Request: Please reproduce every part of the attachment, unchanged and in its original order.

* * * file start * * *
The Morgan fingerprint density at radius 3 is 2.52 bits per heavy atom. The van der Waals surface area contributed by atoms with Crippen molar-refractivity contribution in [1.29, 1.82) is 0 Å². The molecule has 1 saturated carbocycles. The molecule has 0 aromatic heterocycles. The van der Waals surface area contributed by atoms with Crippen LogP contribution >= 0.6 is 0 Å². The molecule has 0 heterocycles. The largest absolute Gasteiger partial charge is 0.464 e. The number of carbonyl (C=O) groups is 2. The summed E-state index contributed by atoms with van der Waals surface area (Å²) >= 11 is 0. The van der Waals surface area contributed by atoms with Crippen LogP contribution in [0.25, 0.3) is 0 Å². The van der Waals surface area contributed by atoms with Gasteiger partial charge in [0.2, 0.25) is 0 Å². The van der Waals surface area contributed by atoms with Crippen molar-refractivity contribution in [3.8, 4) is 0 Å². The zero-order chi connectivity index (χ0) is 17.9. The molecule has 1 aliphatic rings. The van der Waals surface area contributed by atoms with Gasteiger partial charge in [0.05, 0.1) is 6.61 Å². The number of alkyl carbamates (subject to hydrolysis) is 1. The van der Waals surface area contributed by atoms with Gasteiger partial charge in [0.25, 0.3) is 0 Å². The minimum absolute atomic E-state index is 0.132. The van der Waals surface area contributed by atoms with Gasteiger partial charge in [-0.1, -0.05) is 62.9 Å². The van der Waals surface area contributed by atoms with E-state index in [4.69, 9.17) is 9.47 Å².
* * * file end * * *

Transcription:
The Morgan fingerprint density at radius 3 is 2.52 bits per heavy atom. The van der Waals surface area contributed by atoms with Crippen molar-refractivity contribution in [1.29, 1.82) is 0 Å². The molecule has 1 saturated carbocycles. The molecule has 0 aromatic heterocycles. The van der Waals surface area contributed by atoms with Crippen LogP contribution >= 0.6 is 0 Å². The molecule has 0 heterocycles. The largest absolute Gasteiger partial charge is 0.464 e. The number of carbonyl (C=O) groups is 2. The summed E-state index contributed by atoms with van der Waals surface area (Å²) >= 11 is 0. The van der Waals surface area contributed by atoms with Crippen LogP contribution in [0.25, 0.3) is 0 Å². The van der Waals surface area contributed by atoms with Gasteiger partial charge in [0.2, 0.25) is 0 Å². The van der Waals surface area contributed by atoms with Crippen molar-refractivity contribution in [3.8, 4) is 0 Å². The zero-order chi connectivity index (χ0) is 17.9. The molecule has 1 aliphatic rings. The van der Waals surface area contributed by atoms with Gasteiger partial charge in [0.05, 0.1) is 6.61 Å². The number of alkyl carbamates (subject to hydrolysis) is 1. The van der Waals surface area contributed by atoms with Gasteiger partial charge in [0.25, 0.3) is 0 Å². The minimum absolute atomic E-state index is 0.132. The van der Waals surface area contributed by atoms with Gasteiger partial charge in [-0.1, -0.05) is 62.9 Å². The van der Waals surface area contributed by atoms with E-state index in [4.69, 9.17) is 9.47 Å².